London has long been the most popular destination for tourists from outside the UK. And even if you’re a native of these islands looking to take a break somewhere; London will surely rank highly on any list of prospective destinations.

Let’s take a look at some of the destinations that visitors to London should consider mandatory, starting with the city’s most famous landmark.

Palace of Westminster

The palace of Westminster is perhaps the most famous structure in the entire capital. It’s where you’ll find the two houses of the British parliament – the Commons and the Lords. For ceremonial purposes, the palace is a royal residence. Parliament has been meeting on this site since the 13th century, and visitors here will be able to view a session in the commons, or take a guided tour of the tallest clock tower – where they’ll find the largest bell, Big Ben.

Westminster Abbey

Westminster Abbey is just a short walk westward from the palace of Westminster. It’s where British monarchs tend to be coronated and buried – a purpose it’s served for centuries. Despite its name, Westminster Abbey isn’t technically an abbey, or, for that matter, a cathedral. Since 1560, it’s been officially designated a Church – specifically the one responsible directly to the head of the Church of England, the reigning monarch.

London Eye

The London eye is an enormous Ferris wheel which sits on the banks of the Thames, providing those who take a ride with an incredible view of the city from on-high. It’s open daily between 11am and 6pm, and provides up to two-dozen people per pod with a chance to see the city – provided that they don’t weight more than ten tons between them.

St. Paul’s cathedral

This Anglican cathedral is the seat of the Bishop of London.It sits on the highest point in the city of London, and its dedication to Paul the Apostle dates back to the first church to be built on this site in the 7th century. The present building was completed in the early 18th century, and displays an attractive baroque style – with its distinctive dome being the centrepiece.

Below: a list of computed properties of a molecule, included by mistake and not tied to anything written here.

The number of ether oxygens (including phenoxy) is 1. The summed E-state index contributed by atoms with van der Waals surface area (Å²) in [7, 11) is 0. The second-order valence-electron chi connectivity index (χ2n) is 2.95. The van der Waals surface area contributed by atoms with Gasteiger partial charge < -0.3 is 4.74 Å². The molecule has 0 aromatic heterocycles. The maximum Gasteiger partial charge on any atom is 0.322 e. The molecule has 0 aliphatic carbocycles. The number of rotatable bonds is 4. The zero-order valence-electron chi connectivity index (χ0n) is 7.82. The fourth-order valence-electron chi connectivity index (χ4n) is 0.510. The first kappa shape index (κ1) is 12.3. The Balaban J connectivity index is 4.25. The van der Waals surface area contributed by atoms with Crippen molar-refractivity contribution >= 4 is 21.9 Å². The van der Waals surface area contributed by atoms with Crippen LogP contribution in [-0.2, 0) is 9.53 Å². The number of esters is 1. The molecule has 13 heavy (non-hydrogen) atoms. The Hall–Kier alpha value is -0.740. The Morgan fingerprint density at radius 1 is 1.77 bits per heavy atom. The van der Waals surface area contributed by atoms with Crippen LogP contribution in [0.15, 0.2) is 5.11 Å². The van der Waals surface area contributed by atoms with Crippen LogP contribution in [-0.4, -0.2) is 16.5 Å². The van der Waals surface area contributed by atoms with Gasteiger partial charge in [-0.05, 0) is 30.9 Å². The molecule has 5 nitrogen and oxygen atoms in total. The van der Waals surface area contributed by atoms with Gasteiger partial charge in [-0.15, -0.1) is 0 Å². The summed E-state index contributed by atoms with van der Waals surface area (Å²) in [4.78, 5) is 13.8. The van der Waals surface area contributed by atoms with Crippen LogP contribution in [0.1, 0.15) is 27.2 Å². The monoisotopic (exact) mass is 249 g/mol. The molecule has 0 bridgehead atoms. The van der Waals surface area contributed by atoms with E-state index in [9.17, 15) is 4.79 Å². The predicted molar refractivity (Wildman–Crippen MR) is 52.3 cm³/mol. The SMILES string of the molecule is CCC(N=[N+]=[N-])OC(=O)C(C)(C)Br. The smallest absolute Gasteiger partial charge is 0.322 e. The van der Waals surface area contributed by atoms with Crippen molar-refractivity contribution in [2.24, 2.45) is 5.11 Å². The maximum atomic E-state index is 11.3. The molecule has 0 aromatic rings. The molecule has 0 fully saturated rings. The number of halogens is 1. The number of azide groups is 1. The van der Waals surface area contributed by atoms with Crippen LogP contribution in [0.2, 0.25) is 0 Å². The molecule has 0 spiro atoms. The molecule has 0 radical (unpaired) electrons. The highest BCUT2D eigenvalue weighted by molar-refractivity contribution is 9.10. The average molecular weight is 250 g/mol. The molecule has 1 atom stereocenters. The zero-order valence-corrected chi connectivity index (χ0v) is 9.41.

Tower of London

This famous building was constructed in 1066 by William the conqueror.For the vast majority of its life, it served as a prison, and it was expanded upon several times during the 12th and 13th centuries. It’s in this building that the crown jewels are stored – so if you’d like to take a look at them, a visit here is mandatory.

Buckingham Palace

This is the royal residence, where British monarchs have been living since the time of Queen Victoria. The current building has been built around a large townhouse built for the Duke of Buckingham at the turn of the 18th century – but since then it’s been made a great deal more elaborate. It’s a continual draw for tourists, who you’ll find crowded around the front gate at all hours of the day.

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Thames

London simply wouldn’t exist as it currently does without the river flowing through it. If you’re looking to catch a glimpse of the Thames up close, then river Thames cruises represent an excellent means of doing so. You’ll be able to enjoy a meal while floating along the river, and obtaining a new perspective on the capital and its many bridges. If you’re planning a special occasion, it’s especially suitable; as London Wedding Reception Venues go, it’s difficult to beat.

British Museum

You’ll find this museum in the Bloomsbury area of London.It’s dedicated to history, art and culture, and is one of several major museums in the capital (with the notable other being the Natural History Museum). The British museum was established in 1753, and should be considered a must-visit by anyone with the remotest interest in history.

London Zoo

If you’re fond of animals, then you’ll obviously want to pay a visit to London Zoo, at the northern edge of Regent’s Park. This zoo holds the distinction of being the first scientific zoo, and of opening the first reptile house, aquarium and insect house in the country. There are lions, tigers, and gorillas to take a look at – along with a host of other animals.

The Globe

In Shakespeare’s time, plays were performed in an altogether different setting to that which they currently are. This building, modelled after the original globe building, seeks to replicate that environment. You’ll find it on the southern bank of the Thames, in the borough of Southwark.If you’re a lover of theatre, then a visit here should be considered mandatory.